WESTerday Trivia Answer: The Palisades at eCity

Photo of 2002 Ribbon Cutting Ceremony for the Palisades @ eCity (Photo: JSU Department of Public Relations)

Nearly a decade ago, dignitaries and community leaders gathered to proclaim the opening of the newly constructed Palisades at eCity. This was a very big deal because before The Palisades, the next door neighbor of Eddie & Ruby’s Fish House was the abandoned Delta Cotton Oil plant.

Okay now, don’t get alarmed. Cotton oil isn’t the same as the black stuff that goes for over $100 a barrel. Cotton[seed] Oil plants were actually quite common in Jackson at the time.

Cottonseed oil has a consistency similar to olive oil.  Moody’s Magazine explains  prior to the discovery of cottonseed oil, the vast amount of cottonseed remaining at cotton gins was seen as a waste product and was simply discarded.  However, when manufacturers realized that that cottonseeds could produce an oil byproduct that rivaled that of olives, a huge new industry was created.  In fact, by 1900, byproducts of cottonseed oil had a total market value of $42,000,000 dollars.  Cottonseed oil was used to create an array of products that included “butter, paper, fertilizer, cotton batting, cattle feed, soap, lard, cattolene, crude oil, and salad oils.”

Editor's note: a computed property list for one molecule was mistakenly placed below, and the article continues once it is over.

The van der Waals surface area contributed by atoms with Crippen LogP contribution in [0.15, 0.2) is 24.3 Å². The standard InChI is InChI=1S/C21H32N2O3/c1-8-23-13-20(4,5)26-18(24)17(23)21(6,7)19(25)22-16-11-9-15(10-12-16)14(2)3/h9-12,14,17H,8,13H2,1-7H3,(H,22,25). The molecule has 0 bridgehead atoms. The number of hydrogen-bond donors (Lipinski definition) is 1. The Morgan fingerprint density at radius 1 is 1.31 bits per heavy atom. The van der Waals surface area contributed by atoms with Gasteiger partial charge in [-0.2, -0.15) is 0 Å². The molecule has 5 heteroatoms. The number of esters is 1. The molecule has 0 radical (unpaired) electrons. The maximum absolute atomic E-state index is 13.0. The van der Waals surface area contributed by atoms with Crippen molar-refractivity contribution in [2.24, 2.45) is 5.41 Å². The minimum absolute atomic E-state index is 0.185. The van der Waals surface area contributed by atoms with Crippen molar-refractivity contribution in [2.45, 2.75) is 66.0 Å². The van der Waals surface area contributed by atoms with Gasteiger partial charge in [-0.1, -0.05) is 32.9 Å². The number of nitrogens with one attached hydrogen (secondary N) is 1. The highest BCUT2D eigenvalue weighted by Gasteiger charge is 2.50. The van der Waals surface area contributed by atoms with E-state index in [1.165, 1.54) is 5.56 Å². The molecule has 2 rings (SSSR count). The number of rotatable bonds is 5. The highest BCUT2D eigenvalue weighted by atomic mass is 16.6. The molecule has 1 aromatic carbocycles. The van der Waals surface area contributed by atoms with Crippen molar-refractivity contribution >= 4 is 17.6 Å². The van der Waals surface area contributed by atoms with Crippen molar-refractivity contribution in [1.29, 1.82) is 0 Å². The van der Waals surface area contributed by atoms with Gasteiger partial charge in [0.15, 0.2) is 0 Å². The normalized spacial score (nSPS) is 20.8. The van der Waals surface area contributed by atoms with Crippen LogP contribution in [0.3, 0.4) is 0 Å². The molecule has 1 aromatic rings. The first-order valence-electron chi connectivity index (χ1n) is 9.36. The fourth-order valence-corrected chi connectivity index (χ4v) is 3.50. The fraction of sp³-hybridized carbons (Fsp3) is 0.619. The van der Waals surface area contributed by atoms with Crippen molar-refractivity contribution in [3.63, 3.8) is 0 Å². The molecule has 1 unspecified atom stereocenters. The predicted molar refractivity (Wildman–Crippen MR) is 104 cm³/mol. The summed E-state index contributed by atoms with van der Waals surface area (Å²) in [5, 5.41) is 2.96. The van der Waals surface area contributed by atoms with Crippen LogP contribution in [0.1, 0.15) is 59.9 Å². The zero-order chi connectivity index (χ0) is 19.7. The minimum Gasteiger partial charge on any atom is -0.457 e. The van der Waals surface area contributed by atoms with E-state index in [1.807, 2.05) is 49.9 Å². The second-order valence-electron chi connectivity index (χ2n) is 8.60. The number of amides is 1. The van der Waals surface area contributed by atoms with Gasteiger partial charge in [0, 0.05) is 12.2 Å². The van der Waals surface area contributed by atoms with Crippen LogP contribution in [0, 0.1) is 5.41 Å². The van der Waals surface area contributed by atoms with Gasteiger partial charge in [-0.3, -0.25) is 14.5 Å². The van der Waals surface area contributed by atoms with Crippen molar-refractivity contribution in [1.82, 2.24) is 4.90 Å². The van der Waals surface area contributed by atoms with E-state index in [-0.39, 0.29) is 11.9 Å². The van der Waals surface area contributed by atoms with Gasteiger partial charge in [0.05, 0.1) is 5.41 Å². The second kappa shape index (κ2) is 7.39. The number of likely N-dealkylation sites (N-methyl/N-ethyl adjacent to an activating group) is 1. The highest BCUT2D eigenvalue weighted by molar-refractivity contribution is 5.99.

On this same site rests the Palisades–a $16.3 million, 144-unit apartment complex that was built with private funds for the benefit of Jackson State University’s faculty and students.

So there it is. Consider The Palisades at eCity our version of Atlantic Station before Atlantic Station was even thought of. Ok, not quite, but they both were built on old factory sites.

Thanks for playing this week’s trivia! We’ll be back after these messages.

Sources:

The Jacksonian, Spring 2003, p. 23

Nicholas, Henry C. “The Utilization of Waste”. Moody’s Magazine and American Investments. June 1906: 276-280.

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About Jackson State University, Center for University-Based Development (691 Articles)
We blog about things that are absolutely, positively West Jackson (Mississippi).

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